It may not suit the parties but the people deserve a say on presidency
Something of a cosy consensus has been allowed develop around our president and the notion that he be granted a second term in office without an election.
The automatic 're-election' of a President happens regularly in Ireland - tolerated, perhaps, because of the office's largely ceremonial role - but it is not a practice that should be allowed continue.
Whatever your opinion of the office of President - a role many feel should be abolished altogether - the incumbent is our Head of State and should be elected by the people and not crowned by political parties with an eye on their election war chests.
Michael D Higgins has enjoyed a successful tenure as President and has proved popular with the public.
His part in the 1916 Centenary celebrations and his State visit to Britain have been high-points and the President's contributions on the homelessness crisis, social justice and Ireland's historic treatment of women have been insightful and impressive.
However his term has not been without a degree of controversy. He has been accused of politicising the office and his praise for the murderous Cuban tyrant Fidel Castro appalled many on both side of the political aisle.
There is no doubt that Michael D Higgins is popular and he has certainly enhanced the profile of the Presidency. However, that alone is not enough to warrant crowing him for a second term as head of state without going to the people.
It is clear, with the possibility of a General Election at any time, neither Fianna Fáil or Fine Gael have any thirst for a Presidential election.
Supposed apathy among the public and the potential cost of an election have been cited as handyexcuses not to go to the polls.
The fact that the Presidential Election could have been held on the same day as two referendums could have put paid to the cost issue. Conveniently for Fianna Fail and Fine Gael last week previously unaired concerns about the legality of removing the 'womans place in the home' clause in the constitution mean that vote will now, probably, be delayed until 2019.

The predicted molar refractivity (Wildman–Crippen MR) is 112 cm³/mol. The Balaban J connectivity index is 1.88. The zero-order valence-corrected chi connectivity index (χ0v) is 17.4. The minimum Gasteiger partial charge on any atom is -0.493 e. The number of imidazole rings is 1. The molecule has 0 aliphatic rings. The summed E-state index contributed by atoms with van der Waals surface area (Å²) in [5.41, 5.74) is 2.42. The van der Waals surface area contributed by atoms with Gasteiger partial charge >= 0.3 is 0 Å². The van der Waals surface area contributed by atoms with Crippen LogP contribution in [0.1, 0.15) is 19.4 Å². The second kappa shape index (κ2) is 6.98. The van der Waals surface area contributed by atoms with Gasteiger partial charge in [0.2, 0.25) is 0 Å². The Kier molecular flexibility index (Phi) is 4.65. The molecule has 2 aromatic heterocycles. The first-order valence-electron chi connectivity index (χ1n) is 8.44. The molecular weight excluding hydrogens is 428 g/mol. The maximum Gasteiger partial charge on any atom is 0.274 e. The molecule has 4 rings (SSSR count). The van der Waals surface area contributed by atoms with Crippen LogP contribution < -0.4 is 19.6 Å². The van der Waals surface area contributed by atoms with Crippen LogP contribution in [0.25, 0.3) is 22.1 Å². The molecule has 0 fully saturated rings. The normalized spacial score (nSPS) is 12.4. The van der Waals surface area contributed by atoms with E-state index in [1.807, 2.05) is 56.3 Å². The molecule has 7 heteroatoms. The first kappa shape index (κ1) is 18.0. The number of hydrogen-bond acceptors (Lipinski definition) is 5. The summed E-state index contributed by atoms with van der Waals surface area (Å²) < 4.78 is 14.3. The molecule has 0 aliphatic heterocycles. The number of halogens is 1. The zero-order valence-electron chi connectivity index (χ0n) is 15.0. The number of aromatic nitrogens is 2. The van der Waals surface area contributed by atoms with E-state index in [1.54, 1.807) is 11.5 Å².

There are also the frequent, ludicrous, claims in political and media circles that President Higgins is 'universally adored'. He isn't. No politician ever has been and none ever will be.
He is definitely popular, and he is held in very high esteem by many, but he most certainly isn't universally loved.
In 2011 President Higgins received just over 56 per cent of the vote. That means that almost half the electorate did not want him in Áras an Uachtaráin, After seven years in office he may well receive a higher vote no but those who voted against him in 2011 deserve to have their say again.
The President should also tell voters why he has reneged on his, categorical, 2011 pledge that he would not seek a second term.
Back in 2004, when Mary McAleese was about to be returned for a second term unopposed, one prominent TD said that the main political parties were showing 'great arrogance' when they argued that there shouldn't be a contest.
And who was that TD? None other than Michael D Higgins.